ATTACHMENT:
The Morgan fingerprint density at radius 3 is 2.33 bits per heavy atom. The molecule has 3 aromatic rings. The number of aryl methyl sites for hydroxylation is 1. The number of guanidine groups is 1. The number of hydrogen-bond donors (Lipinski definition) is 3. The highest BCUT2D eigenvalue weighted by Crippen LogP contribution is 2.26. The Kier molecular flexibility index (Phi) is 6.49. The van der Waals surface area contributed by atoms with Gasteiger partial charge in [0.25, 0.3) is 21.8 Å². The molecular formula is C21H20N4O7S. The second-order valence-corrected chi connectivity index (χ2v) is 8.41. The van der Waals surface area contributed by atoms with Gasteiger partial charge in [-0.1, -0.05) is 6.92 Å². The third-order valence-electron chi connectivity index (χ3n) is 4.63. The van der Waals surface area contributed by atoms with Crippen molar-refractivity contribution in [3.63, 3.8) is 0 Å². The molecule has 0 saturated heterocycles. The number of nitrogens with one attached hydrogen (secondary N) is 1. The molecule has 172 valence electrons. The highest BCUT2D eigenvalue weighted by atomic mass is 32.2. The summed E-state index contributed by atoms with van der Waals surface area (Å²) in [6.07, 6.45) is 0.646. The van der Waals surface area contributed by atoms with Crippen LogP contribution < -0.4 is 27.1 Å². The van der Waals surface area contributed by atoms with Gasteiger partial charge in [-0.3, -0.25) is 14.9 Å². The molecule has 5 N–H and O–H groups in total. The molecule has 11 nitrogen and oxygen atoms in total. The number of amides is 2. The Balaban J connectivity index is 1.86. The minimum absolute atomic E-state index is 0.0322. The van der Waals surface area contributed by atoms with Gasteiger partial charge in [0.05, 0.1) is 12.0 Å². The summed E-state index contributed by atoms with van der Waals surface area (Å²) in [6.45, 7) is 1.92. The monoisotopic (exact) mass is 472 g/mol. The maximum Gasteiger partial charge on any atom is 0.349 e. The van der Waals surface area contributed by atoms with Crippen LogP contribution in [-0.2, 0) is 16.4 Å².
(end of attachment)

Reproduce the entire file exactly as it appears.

The Morgan fingerprint density at radius 3 is 2.33 bits per heavy atom. The molecule has 3 aromatic rings. The number of aryl methyl sites for hydroxylation is 1. The number of guanidine groups is 1. The number of hydrogen-bond donors (Lipinski definition) is 3. The highest BCUT2D eigenvalue weighted by Crippen LogP contribution is 2.26. The Kier molecular flexibility index (Phi) is 6.49. The van der Waals surface area contributed by atoms with Gasteiger partial charge in [0.25, 0.3) is 21.8 Å². The molecular formula is C21H20N4O7S. The second-order valence-corrected chi connectivity index (χ2v) is 8.41. The van der Waals surface area contributed by atoms with Gasteiger partial charge in [-0.1, -0.05) is 6.92 Å². The third-order valence-electron chi connectivity index (χ3n) is 4.63. The van der Waals surface area contributed by atoms with Crippen molar-refractivity contribution in [3.63, 3.8) is 0 Å². The molecule has 0 saturated heterocycles. The number of nitrogens with one attached hydrogen (secondary N) is 1. The molecule has 172 valence electrons. The highest BCUT2D eigenvalue weighted by atomic mass is 32.2. The summed E-state index contributed by atoms with van der Waals surface area (Å²) in [6.07, 6.45) is 0.646. The van der Waals surface area contributed by atoms with Crippen LogP contribution < -0.4 is 27.1 Å². The van der Waals surface area contributed by atoms with Gasteiger partial charge in [-0.3, -0.25) is 14.9 Å². The molecule has 5 N–H and O–H groups in total. The molecule has 11 nitrogen and oxygen atoms in total. The number of amides is 2. The Balaban J connectivity index is 1.86. The minimum absolute atomic E-state index is 0.0322. The van der Waals surface area contributed by atoms with Gasteiger partial charge in [0.05, 0.1) is 12.0 Å². The summed E-state index contributed by atoms with van der Waals surface area (Å²) in [6.45, 7) is 1.92. The monoisotopic (exact) mass is 472 g/mol. The maximum Gasteiger partial charge on any atom is 0.349 e. The van der Waals surface area contributed by atoms with Crippen LogP contribution in [-0.2, 0) is 16.4 Å².